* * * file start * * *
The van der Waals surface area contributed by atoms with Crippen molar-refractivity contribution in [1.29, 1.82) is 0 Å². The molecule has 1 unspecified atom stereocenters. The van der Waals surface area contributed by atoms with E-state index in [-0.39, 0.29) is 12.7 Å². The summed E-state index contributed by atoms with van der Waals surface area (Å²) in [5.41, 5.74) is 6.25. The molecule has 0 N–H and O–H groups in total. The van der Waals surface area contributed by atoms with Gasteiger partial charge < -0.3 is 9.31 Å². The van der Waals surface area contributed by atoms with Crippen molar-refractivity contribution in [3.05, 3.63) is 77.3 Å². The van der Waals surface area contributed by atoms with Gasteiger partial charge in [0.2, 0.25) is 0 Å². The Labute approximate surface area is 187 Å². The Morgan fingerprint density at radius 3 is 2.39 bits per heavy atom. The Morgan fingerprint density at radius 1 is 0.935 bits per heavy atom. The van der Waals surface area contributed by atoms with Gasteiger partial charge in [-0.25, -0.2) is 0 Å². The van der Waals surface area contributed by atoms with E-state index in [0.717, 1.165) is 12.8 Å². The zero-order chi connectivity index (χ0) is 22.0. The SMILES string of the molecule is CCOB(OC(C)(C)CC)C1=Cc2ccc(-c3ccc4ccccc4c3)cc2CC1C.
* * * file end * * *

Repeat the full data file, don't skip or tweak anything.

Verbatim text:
The van der Waals surface area contributed by atoms with Crippen molar-refractivity contribution in [1.29, 1.82) is 0 Å². The molecule has 1 unspecified atom stereocenters. The van der Waals surface area contributed by atoms with E-state index in [-0.39, 0.29) is 12.7 Å². The summed E-state index contributed by atoms with van der Waals surface area (Å²) in [5.41, 5.74) is 6.25. The molecule has 0 N–H and O–H groups in total. The van der Waals surface area contributed by atoms with Gasteiger partial charge < -0.3 is 9.31 Å². The van der Waals surface area contributed by atoms with Crippen molar-refractivity contribution in [3.05, 3.63) is 77.3 Å². The van der Waals surface area contributed by atoms with Gasteiger partial charge in [0.2, 0.25) is 0 Å². The Labute approximate surface area is 187 Å². The Morgan fingerprint density at radius 3 is 2.39 bits per heavy atom. The Morgan fingerprint density at radius 1 is 0.935 bits per heavy atom. The van der Waals surface area contributed by atoms with Gasteiger partial charge in [-0.25, -0.2) is 0 Å². The van der Waals surface area contributed by atoms with E-state index in [0.717, 1.165) is 12.8 Å². The zero-order chi connectivity index (χ0) is 22.0. The SMILES string of the molecule is CCOB(OC(C)(C)CC)C1=Cc2ccc(-c3ccc4ccccc4c3)cc2CC1C.